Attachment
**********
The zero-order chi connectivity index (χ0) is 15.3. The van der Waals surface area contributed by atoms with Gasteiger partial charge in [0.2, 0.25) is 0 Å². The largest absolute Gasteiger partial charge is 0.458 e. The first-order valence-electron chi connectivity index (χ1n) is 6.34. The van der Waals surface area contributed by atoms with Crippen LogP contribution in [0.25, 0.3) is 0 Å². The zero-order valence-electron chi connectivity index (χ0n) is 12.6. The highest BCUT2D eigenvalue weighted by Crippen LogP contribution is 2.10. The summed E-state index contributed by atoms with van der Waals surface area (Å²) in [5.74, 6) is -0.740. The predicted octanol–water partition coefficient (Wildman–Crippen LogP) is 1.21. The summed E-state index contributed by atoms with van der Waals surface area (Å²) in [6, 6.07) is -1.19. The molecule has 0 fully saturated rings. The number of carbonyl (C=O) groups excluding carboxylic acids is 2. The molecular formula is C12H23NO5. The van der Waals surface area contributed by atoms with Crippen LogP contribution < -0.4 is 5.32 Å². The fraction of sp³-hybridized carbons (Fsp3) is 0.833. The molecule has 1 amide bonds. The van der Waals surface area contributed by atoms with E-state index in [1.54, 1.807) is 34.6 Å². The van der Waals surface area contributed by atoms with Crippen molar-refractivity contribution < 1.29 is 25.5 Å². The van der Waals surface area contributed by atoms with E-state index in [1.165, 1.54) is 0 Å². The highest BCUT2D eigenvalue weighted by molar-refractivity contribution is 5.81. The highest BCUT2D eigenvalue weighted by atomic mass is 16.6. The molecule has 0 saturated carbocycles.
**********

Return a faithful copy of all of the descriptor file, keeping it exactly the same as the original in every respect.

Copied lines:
The zero-order chi connectivity index (χ0) is 15.3. The van der Waals surface area contributed by atoms with Gasteiger partial charge in [0.2, 0.25) is 0 Å². The largest absolute Gasteiger partial charge is 0.458 e. The first-order valence-electron chi connectivity index (χ1n) is 6.34. The van der Waals surface area contributed by atoms with Crippen LogP contribution in [0.25, 0.3) is 0 Å². The zero-order valence-electron chi connectivity index (χ0n) is 12.6. The highest BCUT2D eigenvalue weighted by Crippen LogP contribution is 2.10. The summed E-state index contributed by atoms with van der Waals surface area (Å²) in [5.74, 6) is -0.740. The predicted octanol–water partition coefficient (Wildman–Crippen LogP) is 1.21. The summed E-state index contributed by atoms with van der Waals surface area (Å²) in [6, 6.07) is -1.19. The molecule has 0 fully saturated rings. The number of carbonyl (C=O) groups excluding carboxylic acids is 2. The molecular formula is C12H23NO5. The van der Waals surface area contributed by atoms with Crippen LogP contribution < -0.4 is 5.32 Å². The fraction of sp³-hybridized carbons (Fsp3) is 0.833. The molecule has 1 amide bonds. The van der Waals surface area contributed by atoms with E-state index in [1.54, 1.807) is 34.6 Å². The van der Waals surface area contributed by atoms with Crippen molar-refractivity contribution < 1.29 is 25.5 Å². The van der Waals surface area contributed by atoms with E-state index in [1.165, 1.54) is 0 Å². The highest BCUT2D eigenvalue weighted by molar-refractivity contribution is 5.81. The highest BCUT2D eigenvalue weighted by atomic mass is 16.6. The molecule has 0 saturated carbocycles.